This would therefore be my longest ultra marathon having completed a two 30 mile events in 2015. In 2016 I consolidated training and tried to get over a few niggly runner's injuries although I suspect that aches and pains don't go away readily. We'd done a reasonable amount of walking training but I feel underprepared with regard to my running endurance. A bit of work with Excel showed that I needed to average 3.9mph around breaks to meet my goal, which is 9.5 minutes/km pace.
The start occurred just a few minutes after 7am, with the runners, then the fast walkers and then the rest. I slipped into the fast walker group as I didn't want to get swept into a rush of trying to keep up with runners in a class above me.
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Above Rivelin valley I seem to have the path to myself although every so often I'd see a flash of white T-shirt or reflective garment. Two runners, who must have been late starters caught up with me and passed quickly. They had a good solid pace. In this area I also met up with a couple I'd run with intermittently for the next 30 miles.
On the road to Redmires reservoir I caught up with a group of runners who train together in the University at lunchtimes. I passed them on the ascent to the Stanage Pole fully expecting them to pass me on the Edge as I progressed very careful along there having fallen an twisted my ankle previously trying to negotiate the stony outcrops at a pace.
I was tempted to stop at the mobile cafe at Curbar Gap but continued to make steady progress, walking any stretches with even a modest ascent and slowly running level parts and shallow descents. Some colleagues from the Medical Faculty had passed me on Froggatt Edge although I caught up between Baslow and Chatsworth.
We'd been warned that there could be a lot of mud before and after Rowsley as the weather had been wet. There was certainly a little mud but the river valley was not as wet as I feared although the wet grass added to the dampness of my feet.
The halfway point at Over Haddon was very welcome; I was very pleased to arrive within 6 hours. My right foot had become sore, not blistered, more that it was bruised over the ball, perhaps due to my developing mid foot strike and the ongoing stiffness of the ankle. Neither of my usual niggles were causing problem although I'd felt both with the first few miles! After the rich pasta and coffee I felt ready to complete the run and negotiated Bakewell without difficulty. On Monsal Trail I caught up with one of the faster group of walkers who'd found himself rapidly fatigued. He'd a mini support team with him and wished me well moving into Great Longstone.
The road up to High Rake was a long as I expected but in the lower section the verges added a little brightness to a very damp and overcast day. The mist is visible in the haze in the photograph! The dry socks I'd changed into at Over Haddon were saturated by the time I'd descended into Coombs Dale and I could feel the insoles of my shoes squelching with every step.
I was looking forward to the rest stop at The Limes and was thrilled by the hospitality. The candles and flares weren't lit as yet but they were going to be a lovely sight for walkers arriving in the night. The forecast rain reached me in Calver but fortunately settled back to a bit of drizzle whilst I sheltered at The Limes.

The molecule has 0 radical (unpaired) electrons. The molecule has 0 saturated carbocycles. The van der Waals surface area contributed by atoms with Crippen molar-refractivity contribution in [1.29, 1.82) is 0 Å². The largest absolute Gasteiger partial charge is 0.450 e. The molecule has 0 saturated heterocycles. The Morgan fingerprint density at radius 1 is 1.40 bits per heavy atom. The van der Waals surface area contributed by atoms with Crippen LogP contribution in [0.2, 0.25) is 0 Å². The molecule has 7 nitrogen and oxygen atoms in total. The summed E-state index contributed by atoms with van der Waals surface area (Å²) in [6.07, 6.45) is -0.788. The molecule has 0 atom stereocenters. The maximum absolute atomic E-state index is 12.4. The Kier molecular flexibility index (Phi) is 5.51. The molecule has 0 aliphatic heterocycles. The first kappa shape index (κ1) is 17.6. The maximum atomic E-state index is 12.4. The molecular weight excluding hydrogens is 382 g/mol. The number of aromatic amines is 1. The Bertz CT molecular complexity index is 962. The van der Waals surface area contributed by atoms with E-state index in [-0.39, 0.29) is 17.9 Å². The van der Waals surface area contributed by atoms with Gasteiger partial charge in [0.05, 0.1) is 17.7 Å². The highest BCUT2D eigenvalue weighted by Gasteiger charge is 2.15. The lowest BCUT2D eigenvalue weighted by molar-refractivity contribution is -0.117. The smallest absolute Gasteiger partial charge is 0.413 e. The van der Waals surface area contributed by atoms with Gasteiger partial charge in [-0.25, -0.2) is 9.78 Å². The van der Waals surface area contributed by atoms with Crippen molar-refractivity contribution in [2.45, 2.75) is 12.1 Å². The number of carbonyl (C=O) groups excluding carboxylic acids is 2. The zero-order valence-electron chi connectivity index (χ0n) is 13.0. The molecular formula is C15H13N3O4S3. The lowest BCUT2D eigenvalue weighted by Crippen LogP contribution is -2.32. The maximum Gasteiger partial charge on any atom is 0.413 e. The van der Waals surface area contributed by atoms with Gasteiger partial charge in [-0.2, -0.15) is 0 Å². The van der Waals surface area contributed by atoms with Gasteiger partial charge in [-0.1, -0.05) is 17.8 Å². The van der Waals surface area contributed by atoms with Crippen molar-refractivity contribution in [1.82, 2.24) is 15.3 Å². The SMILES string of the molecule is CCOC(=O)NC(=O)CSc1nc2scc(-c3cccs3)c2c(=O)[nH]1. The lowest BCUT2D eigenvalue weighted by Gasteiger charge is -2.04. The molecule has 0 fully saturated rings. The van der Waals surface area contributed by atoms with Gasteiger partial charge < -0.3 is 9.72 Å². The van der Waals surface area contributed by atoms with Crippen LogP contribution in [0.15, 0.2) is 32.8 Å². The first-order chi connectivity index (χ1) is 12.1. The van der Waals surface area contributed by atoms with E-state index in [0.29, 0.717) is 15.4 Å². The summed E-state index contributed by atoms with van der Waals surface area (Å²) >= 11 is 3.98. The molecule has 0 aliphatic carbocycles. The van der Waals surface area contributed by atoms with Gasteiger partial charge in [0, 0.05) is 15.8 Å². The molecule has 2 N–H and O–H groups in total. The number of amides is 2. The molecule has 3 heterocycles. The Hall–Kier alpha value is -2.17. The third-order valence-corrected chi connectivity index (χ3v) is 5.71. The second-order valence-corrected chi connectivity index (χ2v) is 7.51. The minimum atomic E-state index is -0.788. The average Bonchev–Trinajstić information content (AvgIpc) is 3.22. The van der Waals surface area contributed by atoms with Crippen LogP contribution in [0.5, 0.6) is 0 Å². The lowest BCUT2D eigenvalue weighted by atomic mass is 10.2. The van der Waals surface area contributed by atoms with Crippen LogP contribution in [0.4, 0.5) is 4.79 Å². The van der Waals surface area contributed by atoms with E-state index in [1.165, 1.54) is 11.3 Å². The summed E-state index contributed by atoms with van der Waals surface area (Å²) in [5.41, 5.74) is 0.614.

I knew I'd be walking the road from Grindleford to Fox House and managed a good pace. However, including the beginning of Houndkirk Road, which is also uphill, I'd been walking for an hour. This seemed to cause my legs to resist any effort to walk and even as the end became closer I found it increasingly hard to summon the energy to run.
Seeing the Royal Hallamshire Hospital in the distance was very welcome as I knew that the route through the Porter Valley was easy and leading directly to the end. Even though the path is good underfoot and generally downhill I was locked into a walk. A few mental calculations suggested that a 12 hour finish time was possible for me even if I walked the remaining 6km. I suspect that calculation was a factor in my legs shutting down. My lack of progress was nothing like that of Dorando Pietri as I was able to sustain a brisk walk up Borocco Bank, thinking how much better it was to be finishing a 50mile walk than be stuck in traffic.
Once the end was literally within sight I settled in for a few hundred metres of a steady jog arriving at the very quiet finish line 12 hours after starting.
I wasn't expecting a medal but in a way that made it all the more rewarding to achieve. I heard that the couple I'd been with until Froggatt had arrived at least half an hour, perhaps even an hour ahead of me, so they'd really put the effort in for the last 15 miles or so.
My pace was remarkably consistent throughout the walk except for the final 6km that I was aware of. My wife completed in 21 hours which she was very pleased with. I think being active for that length of time is probably harder than working at a greater rate for less time. Those of us near the front of the group didn't need to queue for anything either! I think I've learnt, or reinforced a few things:
- Always run your own race. Ok, this wasn't a race, but I met a number of participants who'd partnered someone a bit stronger than themselves and paid for that extra effort later on.
- Eat and drink as much as you can - I didn't suffer from calf cramp in this event and think this might have helped.
- For distances over 50km walking training is helpful, after all, unless you're strong, you'll be walking a fair distance.
- Route reconnaissance and knowledge is a great asset. Knowing what turns to take without using a route card saves time and worry about what lies ahead.
Thank you to Will Legon, David Meadows, Debbie Beaumont-Thomas and the rest of the organising and volunteer team; you put on a great event.